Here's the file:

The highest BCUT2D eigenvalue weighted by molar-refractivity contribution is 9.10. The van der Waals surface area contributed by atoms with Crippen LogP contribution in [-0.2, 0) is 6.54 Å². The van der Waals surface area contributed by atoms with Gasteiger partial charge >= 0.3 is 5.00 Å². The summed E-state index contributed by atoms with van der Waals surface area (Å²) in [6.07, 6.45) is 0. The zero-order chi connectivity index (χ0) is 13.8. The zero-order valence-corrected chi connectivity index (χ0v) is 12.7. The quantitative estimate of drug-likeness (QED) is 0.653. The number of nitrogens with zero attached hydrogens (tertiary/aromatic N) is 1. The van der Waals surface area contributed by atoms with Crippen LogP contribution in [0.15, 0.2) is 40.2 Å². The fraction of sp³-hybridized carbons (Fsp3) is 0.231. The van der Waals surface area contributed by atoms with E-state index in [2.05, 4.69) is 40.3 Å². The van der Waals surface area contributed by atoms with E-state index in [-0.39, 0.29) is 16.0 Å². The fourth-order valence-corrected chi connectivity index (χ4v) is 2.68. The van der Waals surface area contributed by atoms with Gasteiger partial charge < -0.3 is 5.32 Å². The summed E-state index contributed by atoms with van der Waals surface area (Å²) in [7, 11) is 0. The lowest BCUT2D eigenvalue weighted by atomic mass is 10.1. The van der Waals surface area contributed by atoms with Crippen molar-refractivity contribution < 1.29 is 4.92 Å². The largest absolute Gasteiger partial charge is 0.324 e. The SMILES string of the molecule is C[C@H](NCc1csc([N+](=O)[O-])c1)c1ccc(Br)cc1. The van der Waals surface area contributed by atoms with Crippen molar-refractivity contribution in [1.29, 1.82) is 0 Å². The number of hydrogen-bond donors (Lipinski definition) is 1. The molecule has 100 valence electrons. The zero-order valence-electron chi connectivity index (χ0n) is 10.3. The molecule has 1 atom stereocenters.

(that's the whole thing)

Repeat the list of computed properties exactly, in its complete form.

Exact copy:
The highest BCUT2D eigenvalue weighted by molar-refractivity contribution is 9.10. The van der Waals surface area contributed by atoms with Crippen LogP contribution in [-0.2, 0) is 6.54 Å². The van der Waals surface area contributed by atoms with Gasteiger partial charge >= 0.3 is 5.00 Å². The summed E-state index contributed by atoms with van der Waals surface area (Å²) in [6.07, 6.45) is 0. The zero-order chi connectivity index (χ0) is 13.8. The zero-order valence-corrected chi connectivity index (χ0v) is 12.7. The quantitative estimate of drug-likeness (QED) is 0.653. The number of nitrogens with zero attached hydrogens (tertiary/aromatic N) is 1. The van der Waals surface area contributed by atoms with Crippen LogP contribution in [0.15, 0.2) is 40.2 Å². The fraction of sp³-hybridized carbons (Fsp3) is 0.231. The van der Waals surface area contributed by atoms with E-state index in [2.05, 4.69) is 40.3 Å². The van der Waals surface area contributed by atoms with E-state index in [-0.39, 0.29) is 16.0 Å². The fourth-order valence-corrected chi connectivity index (χ4v) is 2.68. The van der Waals surface area contributed by atoms with Gasteiger partial charge < -0.3 is 5.32 Å². The summed E-state index contributed by atoms with van der Waals surface area (Å²) in [7, 11) is 0. The lowest BCUT2D eigenvalue weighted by atomic mass is 10.1. The van der Waals surface area contributed by atoms with Crippen molar-refractivity contribution < 1.29 is 4.92 Å². The largest absolute Gasteiger partial charge is 0.324 e. The SMILES string of the molecule is C[C@H](NCc1csc([N+](=O)[O-])c1)c1ccc(Br)cc1. The van der Waals surface area contributed by atoms with Crippen molar-refractivity contribution in [1.29, 1.82) is 0 Å². The number of hydrogen-bond donors (Lipinski definition) is 1. The molecule has 100 valence electrons. The zero-order valence-electron chi connectivity index (χ0n) is 10.3. The molecule has 1 atom stereocenters.